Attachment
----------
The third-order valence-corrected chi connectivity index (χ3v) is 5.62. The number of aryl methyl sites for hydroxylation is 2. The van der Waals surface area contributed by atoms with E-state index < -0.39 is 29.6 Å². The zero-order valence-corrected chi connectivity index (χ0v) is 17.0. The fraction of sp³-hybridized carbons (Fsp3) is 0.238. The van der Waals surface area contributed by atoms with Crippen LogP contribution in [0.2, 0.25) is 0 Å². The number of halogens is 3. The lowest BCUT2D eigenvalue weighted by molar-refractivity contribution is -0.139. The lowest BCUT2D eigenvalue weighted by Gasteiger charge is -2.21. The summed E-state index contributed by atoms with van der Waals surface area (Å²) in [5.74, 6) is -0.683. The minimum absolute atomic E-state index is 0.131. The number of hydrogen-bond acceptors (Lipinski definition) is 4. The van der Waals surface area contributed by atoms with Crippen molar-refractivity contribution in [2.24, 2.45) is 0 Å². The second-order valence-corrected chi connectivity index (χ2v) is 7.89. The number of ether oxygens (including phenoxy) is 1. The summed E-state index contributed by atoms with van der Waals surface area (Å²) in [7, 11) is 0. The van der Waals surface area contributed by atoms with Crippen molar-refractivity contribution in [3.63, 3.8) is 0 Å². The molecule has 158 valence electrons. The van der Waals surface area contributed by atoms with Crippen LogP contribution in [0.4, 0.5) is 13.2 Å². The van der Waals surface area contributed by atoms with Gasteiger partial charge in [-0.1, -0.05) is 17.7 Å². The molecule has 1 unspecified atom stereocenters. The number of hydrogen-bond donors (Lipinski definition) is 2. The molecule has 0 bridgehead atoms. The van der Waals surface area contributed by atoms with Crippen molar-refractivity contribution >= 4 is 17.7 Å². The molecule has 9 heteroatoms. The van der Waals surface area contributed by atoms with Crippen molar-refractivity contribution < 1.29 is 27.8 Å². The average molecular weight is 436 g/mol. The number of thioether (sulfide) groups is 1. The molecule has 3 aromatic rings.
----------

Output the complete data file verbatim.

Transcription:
The third-order valence-corrected chi connectivity index (χ3v) is 5.62. The number of aryl methyl sites for hydroxylation is 2. The van der Waals surface area contributed by atoms with E-state index < -0.39 is 29.6 Å². The zero-order valence-corrected chi connectivity index (χ0v) is 17.0. The fraction of sp³-hybridized carbons (Fsp3) is 0.238. The van der Waals surface area contributed by atoms with Crippen LogP contribution in [0.2, 0.25) is 0 Å². The number of halogens is 3. The lowest BCUT2D eigenvalue weighted by molar-refractivity contribution is -0.139. The lowest BCUT2D eigenvalue weighted by Gasteiger charge is -2.21. The summed E-state index contributed by atoms with van der Waals surface area (Å²) in [5.74, 6) is -0.683. The minimum absolute atomic E-state index is 0.131. The number of hydrogen-bond acceptors (Lipinski definition) is 4. The van der Waals surface area contributed by atoms with Crippen molar-refractivity contribution in [2.24, 2.45) is 0 Å². The second-order valence-corrected chi connectivity index (χ2v) is 7.89. The number of ether oxygens (including phenoxy) is 1. The summed E-state index contributed by atoms with van der Waals surface area (Å²) in [7, 11) is 0. The van der Waals surface area contributed by atoms with Crippen molar-refractivity contribution in [3.63, 3.8) is 0 Å². The molecule has 158 valence electrons. The van der Waals surface area contributed by atoms with Crippen LogP contribution in [0.4, 0.5) is 13.2 Å². The van der Waals surface area contributed by atoms with Gasteiger partial charge in [-0.1, -0.05) is 17.7 Å². The molecule has 1 unspecified atom stereocenters. The number of hydrogen-bond donors (Lipinski definition) is 2. The molecule has 0 bridgehead atoms. The van der Waals surface area contributed by atoms with Crippen molar-refractivity contribution >= 4 is 17.7 Å². The molecule has 9 heteroatoms. The van der Waals surface area contributed by atoms with Crippen molar-refractivity contribution < 1.29 is 27.8 Å². The average molecular weight is 436 g/mol. The number of thioether (sulfide) groups is 1. The molecule has 3 aromatic rings.